As an example, the question “why do I have low self-esteem?” is one we would do well to consider carefully. What if we are trying to find esteem for something we ought to care about, but actually don’t? Likewise the question “why can’t I get ahead?” very often assumes that “ahead” actually means something concrete, when most often it’s no more firm than a vague ideal. Going even deeper we find the underlying assumption that there is such a thing as “enough.” We must ask: By whose standards? By what measure? Who defines the finish line? Is there one we can point to and cross? If not, is the “success” game nothing more than an elaborate version of the song that never ends?
When we define and follow our unique soul truths, defying society to create our own finish lines, and then create the rituals to celebrate what is meaningful to us, we are finally, fully home. Being home, our soul can truly rest - for a day, or maybe a week, or even a year. We no longer fear being left behind when we take time off, because we know the soul is happy, and this happiness will undoubtedly create another adventure soon enough. We come to trust that we will know when it is time to jump into the river of life again, and when that time comes, we'll be sound of body, mind and spirit, ready to play again at the highest levels. This is the true work-life balance we seek and it is only through the soul that we find it.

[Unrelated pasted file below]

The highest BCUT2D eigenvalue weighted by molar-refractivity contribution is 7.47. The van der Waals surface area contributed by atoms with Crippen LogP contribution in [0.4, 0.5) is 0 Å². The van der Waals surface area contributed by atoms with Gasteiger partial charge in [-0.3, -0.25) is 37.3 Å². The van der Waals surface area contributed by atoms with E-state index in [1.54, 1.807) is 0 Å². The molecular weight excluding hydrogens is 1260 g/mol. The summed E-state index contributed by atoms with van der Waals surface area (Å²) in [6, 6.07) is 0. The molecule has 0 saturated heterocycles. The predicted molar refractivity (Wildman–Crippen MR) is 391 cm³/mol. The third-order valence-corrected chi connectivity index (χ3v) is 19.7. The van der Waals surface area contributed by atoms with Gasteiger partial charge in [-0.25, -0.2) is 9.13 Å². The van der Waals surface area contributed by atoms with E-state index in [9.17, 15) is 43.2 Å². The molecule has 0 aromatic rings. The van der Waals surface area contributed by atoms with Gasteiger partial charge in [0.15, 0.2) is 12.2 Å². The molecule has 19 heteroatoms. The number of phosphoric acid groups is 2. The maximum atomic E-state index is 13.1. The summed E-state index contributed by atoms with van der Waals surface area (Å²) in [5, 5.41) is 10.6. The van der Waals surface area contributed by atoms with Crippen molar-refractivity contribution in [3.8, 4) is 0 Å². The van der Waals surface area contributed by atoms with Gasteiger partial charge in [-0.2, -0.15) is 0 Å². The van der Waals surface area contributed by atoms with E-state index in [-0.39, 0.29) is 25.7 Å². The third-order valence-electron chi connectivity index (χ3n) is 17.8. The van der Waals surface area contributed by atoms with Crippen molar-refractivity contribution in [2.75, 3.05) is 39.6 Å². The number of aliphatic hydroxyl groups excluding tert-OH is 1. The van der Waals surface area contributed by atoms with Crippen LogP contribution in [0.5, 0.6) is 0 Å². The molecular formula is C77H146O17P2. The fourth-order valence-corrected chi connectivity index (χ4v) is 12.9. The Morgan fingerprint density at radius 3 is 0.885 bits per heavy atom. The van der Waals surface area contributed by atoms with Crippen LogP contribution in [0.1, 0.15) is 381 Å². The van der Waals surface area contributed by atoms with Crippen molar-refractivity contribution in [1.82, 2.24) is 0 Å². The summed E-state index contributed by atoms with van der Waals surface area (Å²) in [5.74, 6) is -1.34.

As a soul mentor…
…I know that the part of us that is both timeless and fathoms deep wants to be seen, and heard, and experienced directly. Yet it does not wish to be discovered, dissected, and then rushed right up the ladder of “soul success” (as if there were such a thing). Like a young debutante at her first ball, both shy and eager, there is no place for push. This coming out moment is too precious for that.
With no one to tell us the “soul” is real, let alone share the stories about how this seeing and hearing and experiencing can come to be, we can be timid in our first steps. How does it work? Is it real? Will soul-satisfaction be any less fleeting than all the other kinds? Can it last?
Growth of the body is a conveyer belt (the baby becomes toddler, the toddler a child…), and growth of the mind is accomplished in grade-by-grade factory fashion. But how does the soul grow? How is this growth nurtured, encouraged, and shown the ways of awakening and expression, especially when we are ridiculed for taking it seriously?